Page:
by Stephen Tall on March 27, 2009
Last summer, when Nick Clegg launched the party’s Make It Happen policy statement, he made a bold declaration for a Lib Dem leader: that we would “get wasteful government spending under control, and look for ways to cut the overall tax burden.”
Today, Nick conceded in an interview with today’s Financial Times what has become increasingly obvious since the collapse of Lehman’s in the autumn, and the plunge of Britain’s economy into full-blown recession – that it’s simply not possible now to cut the overall burden of taxation:
Nick Clegg yesterday abandoned the Liberal Democrats’ short-lived pledge to go into the next election promising net tax cuts, urging his party to confront the painful reality that the state will have to shrink. …
He told the Financial Times that the Lib Dems had to be honest about the need to cut the size of the state and should lead the debate over where cuts could come in the next parliament.
Areas Nick identifies as ripe for cutting include:
* the “wholly artificial target” of getting 50 per cent of children to university, arguing that other vocational courses might be better suited to the needs of some students;
* a review of the pension entitlements of “upper earners in the public sector”; and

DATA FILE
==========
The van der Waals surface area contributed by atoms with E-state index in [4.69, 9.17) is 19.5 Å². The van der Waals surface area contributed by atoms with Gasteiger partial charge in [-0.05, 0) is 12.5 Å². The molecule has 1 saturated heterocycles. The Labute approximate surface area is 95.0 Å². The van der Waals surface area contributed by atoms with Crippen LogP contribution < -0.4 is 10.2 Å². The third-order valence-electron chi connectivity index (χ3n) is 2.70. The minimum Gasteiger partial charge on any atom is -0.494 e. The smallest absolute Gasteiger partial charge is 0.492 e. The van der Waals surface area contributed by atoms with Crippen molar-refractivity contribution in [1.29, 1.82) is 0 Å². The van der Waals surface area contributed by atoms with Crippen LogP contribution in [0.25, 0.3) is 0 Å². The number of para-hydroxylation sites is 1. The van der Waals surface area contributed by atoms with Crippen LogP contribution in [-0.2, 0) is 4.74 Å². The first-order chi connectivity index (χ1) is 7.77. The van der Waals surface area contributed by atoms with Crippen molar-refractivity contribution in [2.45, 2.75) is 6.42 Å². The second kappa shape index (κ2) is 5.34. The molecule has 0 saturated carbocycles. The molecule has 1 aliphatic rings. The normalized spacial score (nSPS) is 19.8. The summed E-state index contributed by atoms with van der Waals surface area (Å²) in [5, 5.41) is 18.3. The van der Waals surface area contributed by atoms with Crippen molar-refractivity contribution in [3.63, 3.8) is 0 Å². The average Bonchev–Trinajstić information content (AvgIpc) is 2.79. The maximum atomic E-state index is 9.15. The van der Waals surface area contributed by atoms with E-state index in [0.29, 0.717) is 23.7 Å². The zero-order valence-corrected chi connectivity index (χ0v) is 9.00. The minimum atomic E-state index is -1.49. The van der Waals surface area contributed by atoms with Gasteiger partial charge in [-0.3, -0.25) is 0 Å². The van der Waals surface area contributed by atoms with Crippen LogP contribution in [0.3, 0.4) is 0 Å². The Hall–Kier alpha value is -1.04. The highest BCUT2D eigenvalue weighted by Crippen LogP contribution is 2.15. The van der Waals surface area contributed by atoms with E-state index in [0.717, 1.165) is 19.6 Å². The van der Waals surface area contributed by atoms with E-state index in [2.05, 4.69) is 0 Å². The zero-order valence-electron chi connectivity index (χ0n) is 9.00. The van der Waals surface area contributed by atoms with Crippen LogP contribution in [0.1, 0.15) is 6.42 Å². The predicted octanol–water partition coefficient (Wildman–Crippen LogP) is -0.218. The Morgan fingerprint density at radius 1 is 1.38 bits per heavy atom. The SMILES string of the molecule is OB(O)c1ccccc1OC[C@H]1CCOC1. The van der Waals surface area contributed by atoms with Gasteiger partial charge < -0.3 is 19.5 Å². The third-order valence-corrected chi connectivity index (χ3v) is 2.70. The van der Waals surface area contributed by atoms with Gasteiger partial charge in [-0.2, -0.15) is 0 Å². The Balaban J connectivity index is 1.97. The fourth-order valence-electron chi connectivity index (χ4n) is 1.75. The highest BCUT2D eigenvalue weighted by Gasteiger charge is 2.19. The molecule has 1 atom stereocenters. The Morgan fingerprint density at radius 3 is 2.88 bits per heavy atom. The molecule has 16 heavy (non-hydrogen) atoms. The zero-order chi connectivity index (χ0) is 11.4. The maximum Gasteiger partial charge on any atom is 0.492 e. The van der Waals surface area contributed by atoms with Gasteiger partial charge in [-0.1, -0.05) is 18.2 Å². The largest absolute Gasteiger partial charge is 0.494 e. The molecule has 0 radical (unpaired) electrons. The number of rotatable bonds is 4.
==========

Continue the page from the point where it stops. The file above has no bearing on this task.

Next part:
* a review of Britain’s Trident nuclear deterrent, while stressing the party favoured trading it in as part of a multilateral deal on nuclear disarmament.
The article continues:
Mr Clegg is positioning his party to fight an election in which politicians from all parties will have to explain how they would curb a deficit which could hit £350bn over the next two years. … Mr Clegg said his long-term aim was still to cut taxes and to reduce the size of the state, although he said there was a case in the short term for some expansion of the state to pull the country out of recession. In the meantime, the Liberal Democrat leader is calling for a redistribution of the tax burden to help low- and middle-income earners, principally by cutting tax breaks and closing loopholes for high earners.
The article concludes on a positive note:
The Liberal Democrats have bounced back above 20 per cent in some recent opinion polls, and Mr Clegg said he was “virtually in campaign mode” as he prepared for June’s local and European elections. “I’ve not seen the party so self-confident and united,” he said. He believes the party will fare well in the European elections, in spite of the Lib Dems’ unfashionable enthusiasm for the European Union and Mr Clegg’s recent decision to reopen the debate about Britain’s euro membership.
This seems to be a sensible move, recognising the current economic reality, and the dire position of government finances – but sticking by the Lib Dems’ commitment to cut taxes for the poorest, and to shift taxation from income to pollution.